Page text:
Rains & Rails



Class began this week with scattered clouds and even more scattered classrooms. I trekked throughout the city to reach classrooms with names like Leonardo and Machiavelli, which seems fitting.

I’m taking five courses: Consumer Behavior, Operations Management, World Religions, Elementary Italian, and Wine & Culture (taught by a man that is the definition of the Italian archetype). I’m eager to get back to class and soak in as much as possible. Learning in the very streets Da Vinci walked somehow raises the standard.

My first wine class consisted of 4 different wines and a surprising amount of notes

 The First Train Ride

Long story short, a friend lost his phone and it conveniently ended up in the police station of Montevarchi, a small town just an hour away. This called for a train ride to a place where NO ONE knew English.


It was a quaint little town and I enjoyed a cappuccino from a local pastry shop, owned by a quiet older man who can make a mean dessert. I’m also happy to note that Red Hot Chili Peppers quietly joined us through the radio on the counter.

The David

People rave about the David and there’s good reason. It was commissioned originally to be displayed on the Cattedrale di Santa Maria del Fiore (Il Duomo), but instead was placed in the Palazzo Vecchio where it stood proudly at the entrance of the town hall of Florence. There he faced Rome, serving as a protector of Florence. Florence had many enemies and was often seen as weak, much like David in the story of David and Goliath. In this fashion it is was beautifully rendered as a deterrence to those who dare threaten the city.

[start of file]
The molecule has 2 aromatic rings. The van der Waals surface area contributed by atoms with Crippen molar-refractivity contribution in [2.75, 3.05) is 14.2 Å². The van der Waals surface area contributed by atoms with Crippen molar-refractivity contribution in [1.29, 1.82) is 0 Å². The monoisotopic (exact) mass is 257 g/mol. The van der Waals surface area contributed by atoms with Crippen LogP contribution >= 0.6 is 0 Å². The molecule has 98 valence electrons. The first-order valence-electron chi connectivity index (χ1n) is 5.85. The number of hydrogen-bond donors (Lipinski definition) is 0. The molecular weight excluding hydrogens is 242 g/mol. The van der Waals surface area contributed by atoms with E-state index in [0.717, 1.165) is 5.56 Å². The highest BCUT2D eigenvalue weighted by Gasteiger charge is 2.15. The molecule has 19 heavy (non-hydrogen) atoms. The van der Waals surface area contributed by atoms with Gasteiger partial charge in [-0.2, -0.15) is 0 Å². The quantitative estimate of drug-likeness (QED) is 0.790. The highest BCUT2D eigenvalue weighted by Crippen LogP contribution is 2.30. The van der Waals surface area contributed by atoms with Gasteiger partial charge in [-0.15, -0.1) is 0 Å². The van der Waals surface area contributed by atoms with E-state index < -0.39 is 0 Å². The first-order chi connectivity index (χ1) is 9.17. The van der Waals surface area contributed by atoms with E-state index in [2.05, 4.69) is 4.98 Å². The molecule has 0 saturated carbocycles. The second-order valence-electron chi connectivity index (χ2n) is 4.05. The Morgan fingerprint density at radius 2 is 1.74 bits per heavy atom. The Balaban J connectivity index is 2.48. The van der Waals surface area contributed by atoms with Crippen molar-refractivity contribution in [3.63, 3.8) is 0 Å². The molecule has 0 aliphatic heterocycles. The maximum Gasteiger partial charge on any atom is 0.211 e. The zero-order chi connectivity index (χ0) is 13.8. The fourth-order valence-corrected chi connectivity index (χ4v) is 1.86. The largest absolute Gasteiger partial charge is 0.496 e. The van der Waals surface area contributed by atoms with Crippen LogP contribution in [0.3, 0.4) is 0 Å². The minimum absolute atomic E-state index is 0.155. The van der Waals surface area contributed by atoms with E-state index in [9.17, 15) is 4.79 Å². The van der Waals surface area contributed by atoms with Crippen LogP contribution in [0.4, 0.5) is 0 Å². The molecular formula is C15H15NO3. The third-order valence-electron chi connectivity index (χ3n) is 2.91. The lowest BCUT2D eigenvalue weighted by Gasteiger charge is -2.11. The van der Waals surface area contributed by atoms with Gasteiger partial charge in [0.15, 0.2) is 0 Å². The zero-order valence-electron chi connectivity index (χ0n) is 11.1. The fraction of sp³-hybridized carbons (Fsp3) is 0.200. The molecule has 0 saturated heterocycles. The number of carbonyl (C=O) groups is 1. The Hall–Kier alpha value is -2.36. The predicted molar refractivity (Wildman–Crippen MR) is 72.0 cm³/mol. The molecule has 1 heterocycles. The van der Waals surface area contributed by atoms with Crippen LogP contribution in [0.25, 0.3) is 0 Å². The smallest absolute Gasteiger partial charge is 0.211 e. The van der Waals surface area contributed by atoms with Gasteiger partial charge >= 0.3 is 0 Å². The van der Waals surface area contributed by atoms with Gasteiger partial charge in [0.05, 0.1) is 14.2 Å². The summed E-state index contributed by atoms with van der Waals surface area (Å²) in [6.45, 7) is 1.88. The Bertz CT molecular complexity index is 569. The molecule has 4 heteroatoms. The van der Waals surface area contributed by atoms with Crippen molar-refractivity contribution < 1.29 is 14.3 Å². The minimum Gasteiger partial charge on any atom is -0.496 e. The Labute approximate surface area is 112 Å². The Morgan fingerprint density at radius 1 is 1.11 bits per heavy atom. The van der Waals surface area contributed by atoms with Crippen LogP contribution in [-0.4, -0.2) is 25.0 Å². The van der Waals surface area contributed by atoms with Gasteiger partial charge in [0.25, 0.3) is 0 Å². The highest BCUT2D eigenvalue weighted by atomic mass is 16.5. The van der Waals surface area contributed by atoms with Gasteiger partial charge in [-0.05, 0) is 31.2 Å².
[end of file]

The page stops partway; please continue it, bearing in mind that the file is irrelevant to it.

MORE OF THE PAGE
This piece is considered a work of absolute genius. Being made of solid marble, it stands tall and surprisingly sturdy. With even the most modern technology it took several years and failures to make a replica.

The original now stands in the Galleria dell’ Accademia. Seeing it in person makes you question if there are real limits to what the human mind can do

Concerning Street Musicians

It’s become a habit now to carry change to pass out to the street musicians here. It’s my way of letting them know their music brightened my walk to class, even on a rainy day. I encourage you to do the same if music brings you as much joy as it does for me.


My time here has only just begun and I am already falling in love with Tuscany. Here’s to hoping I can pick up the language and speak back to my love.



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